Bob Ross never painted animals in his 'Joy of painting' series except for two, a small bird in season 25, episode 8 'Cypress swamp', and a squirrel in season 23, episode 2 'Forest edge'.
However you might want to complete, upgrade or fascinate your painting, whether a Bob Ross copy or not, with one or more animals. If you are very skilled or have learned how to, it will be easier to paint the animal in his original shape and colors. If, like myself, you only have basic skills, you can prefer to draw the animal in silhouette style which is far more easier. And that's exactly what this article is about!
1. Choose a painting (Bob Ross copy or not) where you wish to place one or more animals in it. Make certain that the painting is suitable for animal(s) to be placed in, space wise as well as environmental wise. Normally, you're not gonna put a dinosaur inside a very dense forest, a housecat on a mountain top, a kangaroo in a tree or a giraffe in the snow.
The chosen environment was a tree branch, almost centered in the painting.
2. Although no obligation, it is recommended that you place/paint the animal as the last item before finishing your painting. Not only will you have good control over its size and correct location on the painting, you will also be able to better place it in a suitable pose (e.g. standing position on a boulder, tree, lying down, etc...).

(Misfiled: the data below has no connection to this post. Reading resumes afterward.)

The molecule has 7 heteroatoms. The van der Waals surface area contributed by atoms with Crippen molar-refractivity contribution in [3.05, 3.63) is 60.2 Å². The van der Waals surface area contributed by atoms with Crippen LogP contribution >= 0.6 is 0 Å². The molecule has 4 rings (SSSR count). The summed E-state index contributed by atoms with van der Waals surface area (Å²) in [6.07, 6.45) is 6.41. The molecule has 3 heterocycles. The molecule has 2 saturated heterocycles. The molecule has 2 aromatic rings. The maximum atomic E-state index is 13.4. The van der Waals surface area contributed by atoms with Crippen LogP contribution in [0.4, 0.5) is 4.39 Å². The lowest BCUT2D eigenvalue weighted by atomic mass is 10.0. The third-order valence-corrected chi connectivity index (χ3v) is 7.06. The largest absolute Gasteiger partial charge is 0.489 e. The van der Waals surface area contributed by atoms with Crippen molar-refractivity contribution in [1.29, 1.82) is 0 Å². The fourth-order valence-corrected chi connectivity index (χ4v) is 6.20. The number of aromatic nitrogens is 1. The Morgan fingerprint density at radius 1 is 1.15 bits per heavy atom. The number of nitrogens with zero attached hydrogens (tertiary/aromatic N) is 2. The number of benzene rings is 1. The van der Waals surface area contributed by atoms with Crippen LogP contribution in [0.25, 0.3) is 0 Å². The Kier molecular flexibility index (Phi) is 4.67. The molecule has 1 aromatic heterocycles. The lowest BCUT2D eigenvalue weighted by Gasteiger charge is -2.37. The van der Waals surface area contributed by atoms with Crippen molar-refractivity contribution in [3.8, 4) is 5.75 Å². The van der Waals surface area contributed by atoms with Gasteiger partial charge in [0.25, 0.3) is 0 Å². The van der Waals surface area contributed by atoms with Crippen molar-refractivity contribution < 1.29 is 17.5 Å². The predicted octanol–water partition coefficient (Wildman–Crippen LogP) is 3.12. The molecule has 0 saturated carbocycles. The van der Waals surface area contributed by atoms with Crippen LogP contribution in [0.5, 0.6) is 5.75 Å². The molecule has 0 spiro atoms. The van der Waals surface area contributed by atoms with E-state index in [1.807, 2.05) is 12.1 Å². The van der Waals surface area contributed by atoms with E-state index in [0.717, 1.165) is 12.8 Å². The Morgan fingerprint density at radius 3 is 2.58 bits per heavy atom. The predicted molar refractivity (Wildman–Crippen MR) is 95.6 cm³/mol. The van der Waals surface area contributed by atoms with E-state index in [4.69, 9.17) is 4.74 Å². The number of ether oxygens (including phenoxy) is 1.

Painting is completely finished, now I have all the time and space to place my silhouette animal in.
3. Find the example of the animal you wish to paint. That can be either your own picture or one you lent from the internet or a book (beware of copyrights!!). If you can find a dark or silhouette example, so much the better. If you wish to use a colored one, you will need to darken it yourself by use of Photoshop or similar programs. That way it will be easier for you to paint it from that example
4. Preferably, print out the animal you wish to put in your painting. If possible, print it with about the correct size. Place that print next to you and start drawing/painting it with your desired brush. Most of the time, that will be a script liner, liner brush or another small brush. Use very dark (brown and black) paint or 100% black (ivory or midnight black). The use of paint thinner can be necessary if you are painting on one or more other layers.
Start from the bottom by painting its paws (if the subject animal has paws of course!). That way you will still be able to correct the body size if you were to have painted the paws too little or too big.
Look for reference points: where do the paws stop, where is the head located and in what position, is the back straight or not, is the belly round or flat, is there a tail, or a horn ,etc...
Continue with the rest of the body until you have the complete silhouette.
5. Take a step back, see if your creation fits and/or is in need of a friend and above all, enjoy the painting!